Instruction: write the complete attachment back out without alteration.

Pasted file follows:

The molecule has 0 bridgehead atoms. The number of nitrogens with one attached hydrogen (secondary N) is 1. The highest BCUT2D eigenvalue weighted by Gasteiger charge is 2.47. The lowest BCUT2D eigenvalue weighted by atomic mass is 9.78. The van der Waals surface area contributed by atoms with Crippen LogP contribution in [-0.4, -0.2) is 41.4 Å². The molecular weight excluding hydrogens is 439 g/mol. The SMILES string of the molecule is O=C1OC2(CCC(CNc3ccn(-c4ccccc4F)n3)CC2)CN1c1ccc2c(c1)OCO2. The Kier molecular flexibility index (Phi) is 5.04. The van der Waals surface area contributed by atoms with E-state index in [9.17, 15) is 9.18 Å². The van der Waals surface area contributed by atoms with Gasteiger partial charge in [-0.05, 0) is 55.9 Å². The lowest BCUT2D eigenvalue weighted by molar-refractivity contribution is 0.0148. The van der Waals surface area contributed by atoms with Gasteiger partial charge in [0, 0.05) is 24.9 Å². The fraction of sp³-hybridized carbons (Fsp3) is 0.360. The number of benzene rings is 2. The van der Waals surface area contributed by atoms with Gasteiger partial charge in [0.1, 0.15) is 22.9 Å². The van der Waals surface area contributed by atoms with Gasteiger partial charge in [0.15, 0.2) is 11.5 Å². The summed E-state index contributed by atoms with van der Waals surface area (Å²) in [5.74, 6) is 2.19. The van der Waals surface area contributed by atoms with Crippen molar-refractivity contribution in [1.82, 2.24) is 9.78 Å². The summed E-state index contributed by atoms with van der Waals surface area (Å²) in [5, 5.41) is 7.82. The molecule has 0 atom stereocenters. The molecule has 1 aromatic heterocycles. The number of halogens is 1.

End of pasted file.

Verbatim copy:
The molecule has 0 bridgehead atoms. The number of nitrogens with one attached hydrogen (secondary N) is 1. The highest BCUT2D eigenvalue weighted by Gasteiger charge is 2.47. The lowest BCUT2D eigenvalue weighted by atomic mass is 9.78. The van der Waals surface area contributed by atoms with Crippen LogP contribution in [-0.4, -0.2) is 41.4 Å². The molecular weight excluding hydrogens is 439 g/mol. The SMILES string of the molecule is O=C1OC2(CCC(CNc3ccn(-c4ccccc4F)n3)CC2)CN1c1ccc2c(c1)OCO2. The Kier molecular flexibility index (Phi) is 5.04. The van der Waals surface area contributed by atoms with E-state index in [9.17, 15) is 9.18 Å². The van der Waals surface area contributed by atoms with Gasteiger partial charge in [-0.05, 0) is 55.9 Å². The lowest BCUT2D eigenvalue weighted by molar-refractivity contribution is 0.0148. The van der Waals surface area contributed by atoms with Gasteiger partial charge in [0, 0.05) is 24.9 Å². The fraction of sp³-hybridized carbons (Fsp3) is 0.360. The number of benzene rings is 2. The van der Waals surface area contributed by atoms with Gasteiger partial charge in [0.1, 0.15) is 22.9 Å². The van der Waals surface area contributed by atoms with Gasteiger partial charge in [0.15, 0.2) is 11.5 Å². The summed E-state index contributed by atoms with van der Waals surface area (Å²) in [5.74, 6) is 2.19. The van der Waals surface area contributed by atoms with Crippen molar-refractivity contribution in [1.82, 2.24) is 9.78 Å². The summed E-state index contributed by atoms with van der Waals surface area (Å²) in [5, 5.41) is 7.82. The molecule has 0 atom stereocenters. The molecule has 1 aromatic heterocycles. The number of halogens is 1.